Titan closed out the heritage U.S. ICBM-based booster era. Titan, the second ICBM-based space launcher, was also used to orbit NASA astronauts during project Gemini. As with Atlas, the vast majority of Titan missions were unheralded unmanned flights. Unlike Atlas, which often worked for NASA or for commercial customers, most Titan launches carried secret defense-related payloads. The final Titan IVB variant used of a pair of massive Solid Rocket Motors (Upgraded) to boost a two-stage core Titan vehicle off the pad.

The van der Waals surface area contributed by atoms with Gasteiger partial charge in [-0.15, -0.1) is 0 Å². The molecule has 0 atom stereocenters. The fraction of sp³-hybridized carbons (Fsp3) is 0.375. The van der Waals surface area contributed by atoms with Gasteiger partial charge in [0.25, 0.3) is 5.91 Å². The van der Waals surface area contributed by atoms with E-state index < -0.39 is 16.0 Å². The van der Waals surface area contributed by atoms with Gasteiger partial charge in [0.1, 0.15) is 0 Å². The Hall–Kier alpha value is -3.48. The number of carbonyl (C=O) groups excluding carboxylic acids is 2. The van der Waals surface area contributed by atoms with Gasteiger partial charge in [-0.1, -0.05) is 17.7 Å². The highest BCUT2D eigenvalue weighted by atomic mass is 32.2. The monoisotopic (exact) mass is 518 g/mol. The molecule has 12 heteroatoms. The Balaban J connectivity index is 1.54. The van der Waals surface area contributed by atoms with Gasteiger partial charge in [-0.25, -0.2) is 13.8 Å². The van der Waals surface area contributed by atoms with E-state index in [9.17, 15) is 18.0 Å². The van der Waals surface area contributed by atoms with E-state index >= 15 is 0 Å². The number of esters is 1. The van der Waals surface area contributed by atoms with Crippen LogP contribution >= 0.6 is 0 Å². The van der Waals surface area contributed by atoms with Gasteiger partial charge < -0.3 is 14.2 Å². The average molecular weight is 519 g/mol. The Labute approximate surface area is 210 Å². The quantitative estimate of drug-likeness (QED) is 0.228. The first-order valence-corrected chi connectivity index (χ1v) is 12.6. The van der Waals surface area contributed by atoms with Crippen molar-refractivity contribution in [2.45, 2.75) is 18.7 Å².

Titan 4B began flying in 1997. It was boosted off the
pad by two Alliant upgraded three-segment Solid Rocket Motors (SRMUs) that produced up to
770.98 tons of thrust each in vacuum. The SRMUs attached to a two-stage, liquid
propelled Titan core that retained the original Titan ICBM tank diameter. The Titan
core first stage was powered by an Aerojet LR87-AJ-11A engine, consisting of two
independently operated sets of turbopump/thrust chambers mounted on a common frame.
The engines burned nitrogen tetroxide (N2O4) oxidizer with unsymmetrical dimethyl
hydrazine (UDMH) fuel to produce a total of 249.98 tons of thrust in vacuum. Gas
generators drove the turbopumps. The thrust chambers were gimbaled for pitch, yaw,
and roll control.